Adventure and Romance Abound in Titus Production Theatre Company’s The Three Musketeers

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By Bridges Sayers

Midvale has long been a hub for the performing arts, and that certainly continues to hold true with Titus Production Theatre Co.’s spectacular performance of The Three Musketeers. This original musical, written by Jake Anderson, is based on the novel by Alexandre Dumas. It follows the tale of the eager young D’Artagnan (Christian Shepherd) , who longs to join the King’s Musketeers. However, the drama and intrigue of the time does not allow for his task to be so simple. Rife with thrills, affairs, treachery, and more, the story is far from predictable. Along his journey, D’artagnan discovers the perils of betrayal, the passion of love, and the everlasting bond of friendship. This story, full of heartbreak and joy, adventure and discovery, is one that holds meaning far beyond its years. Anderson, both the playwright and the director of the show, truly captures the essence of the novel. This is the musical’s debut performance, not an easy feat on its own, but the cast and crew performed the show with poise, talent, and honesty far beyond its humble beginnings.

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Easily the star of the show is D’artagnan himself. Clearly a seasoned performer, Shepherd launched himself into the role with enthusiasm, talent, and obvious dedication. Aaron and I both remarked about the authenticity of Shepherd—the portrayal never felt forced or unnatural. Rather, Shepherd is D’artagnan. His vocals are flawless, his comedic timing is brilliant, and his energy moves the show along wonderfully. He also pairs beautifully with Constance (Jennica Henderson), another powerhouse on stage. Her rendition of “When the Boy Becomes a Man” is stunningly beautiful. The love between the two is honest and raw, something incredibly difficult to convey through the show.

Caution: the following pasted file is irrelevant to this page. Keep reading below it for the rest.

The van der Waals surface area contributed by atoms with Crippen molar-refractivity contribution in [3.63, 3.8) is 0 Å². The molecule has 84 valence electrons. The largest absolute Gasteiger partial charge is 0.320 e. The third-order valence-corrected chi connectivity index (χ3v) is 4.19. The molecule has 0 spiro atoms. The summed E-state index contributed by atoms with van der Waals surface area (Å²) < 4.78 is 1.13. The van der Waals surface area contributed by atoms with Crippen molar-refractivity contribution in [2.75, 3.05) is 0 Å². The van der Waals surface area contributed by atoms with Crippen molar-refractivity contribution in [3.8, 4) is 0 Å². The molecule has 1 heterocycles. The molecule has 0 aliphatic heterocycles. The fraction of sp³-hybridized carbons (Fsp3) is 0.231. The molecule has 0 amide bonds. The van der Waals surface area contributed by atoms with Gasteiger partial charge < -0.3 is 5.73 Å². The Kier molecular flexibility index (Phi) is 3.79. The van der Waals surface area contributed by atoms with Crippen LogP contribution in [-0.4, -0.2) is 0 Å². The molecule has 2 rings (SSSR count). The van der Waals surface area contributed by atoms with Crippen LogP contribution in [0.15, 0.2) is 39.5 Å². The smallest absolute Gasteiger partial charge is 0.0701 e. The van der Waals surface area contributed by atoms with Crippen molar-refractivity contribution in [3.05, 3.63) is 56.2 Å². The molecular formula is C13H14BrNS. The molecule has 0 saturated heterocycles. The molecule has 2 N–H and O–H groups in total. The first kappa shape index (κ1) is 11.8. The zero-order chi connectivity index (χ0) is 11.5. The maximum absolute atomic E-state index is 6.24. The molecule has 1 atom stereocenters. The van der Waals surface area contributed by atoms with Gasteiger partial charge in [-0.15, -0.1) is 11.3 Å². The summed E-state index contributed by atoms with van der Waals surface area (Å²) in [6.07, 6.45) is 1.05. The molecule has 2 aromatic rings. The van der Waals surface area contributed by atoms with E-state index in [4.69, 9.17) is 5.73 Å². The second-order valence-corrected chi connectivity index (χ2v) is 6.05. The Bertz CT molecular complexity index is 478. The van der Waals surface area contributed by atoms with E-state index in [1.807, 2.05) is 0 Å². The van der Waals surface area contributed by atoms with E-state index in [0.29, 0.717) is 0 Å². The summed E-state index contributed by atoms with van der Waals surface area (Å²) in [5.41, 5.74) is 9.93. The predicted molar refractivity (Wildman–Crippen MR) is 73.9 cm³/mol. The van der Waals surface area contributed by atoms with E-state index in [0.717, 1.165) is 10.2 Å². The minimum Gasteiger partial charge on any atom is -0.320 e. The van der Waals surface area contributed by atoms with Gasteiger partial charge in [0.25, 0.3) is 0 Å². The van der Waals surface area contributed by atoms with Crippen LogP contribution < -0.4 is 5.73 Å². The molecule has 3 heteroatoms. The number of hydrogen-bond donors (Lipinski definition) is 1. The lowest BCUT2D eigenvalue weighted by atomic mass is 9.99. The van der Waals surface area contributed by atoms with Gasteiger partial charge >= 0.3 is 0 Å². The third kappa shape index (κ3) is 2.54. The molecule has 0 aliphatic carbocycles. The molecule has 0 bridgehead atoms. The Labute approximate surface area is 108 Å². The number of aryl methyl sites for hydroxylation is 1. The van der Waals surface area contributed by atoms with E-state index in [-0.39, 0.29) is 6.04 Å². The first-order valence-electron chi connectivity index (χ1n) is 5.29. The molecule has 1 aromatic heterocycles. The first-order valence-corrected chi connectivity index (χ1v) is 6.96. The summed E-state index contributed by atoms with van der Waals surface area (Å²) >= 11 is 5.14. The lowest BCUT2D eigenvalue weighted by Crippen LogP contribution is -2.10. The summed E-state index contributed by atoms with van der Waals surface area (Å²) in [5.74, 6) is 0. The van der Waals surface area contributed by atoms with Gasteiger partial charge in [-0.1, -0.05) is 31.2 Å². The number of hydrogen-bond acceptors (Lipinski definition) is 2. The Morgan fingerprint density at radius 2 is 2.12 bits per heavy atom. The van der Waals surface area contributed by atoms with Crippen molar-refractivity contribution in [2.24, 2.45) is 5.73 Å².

Other clear standouts are the Musketeers themselves. Athos (Quinn Nielsen) is a delightfully complex character. His voice is smooth and melodic and he holds himself with poise and dignity on stage. Nielsen captures the troubled past of his character with such poignant ease that it takes your breath away. Similarly, Aramis (Anthony Hernandez), is not to be forgotten. His own turmoil is relatable and remarkable, and his vocals are stunning. My personal favorite of the three, though, is Porthos (Josh Astle). Perhaps seemingly less introspective than the others, Astle creates a bold and complex character. His comedic timing sets him apart as an incredible performer, and I couldn’t help but love his character. Though all brilliant on their own, the Musketeers bring magic to the stage when paired together—a brilliant casting choice by Anderson.

Not to be forgotten are several other notable performances among the “good guys.” Planchet (Tanya Rasmussen) is, personally, my favorite woman on stage. Her comedic timing is brilliant and makes the language used very easy to understand. Her vocals are lovely. Rasmussen is incredibly relatable and enjoyable. Similarly, King Louis (Carl Smith) steals your attention when on stage. There is something so honest and interesting about his performance. His relationship with Queen Anne of Austria (Nikki North) is sweet and heartfelt. The two understand how it is to grow to love another and they progress to that point beautifully.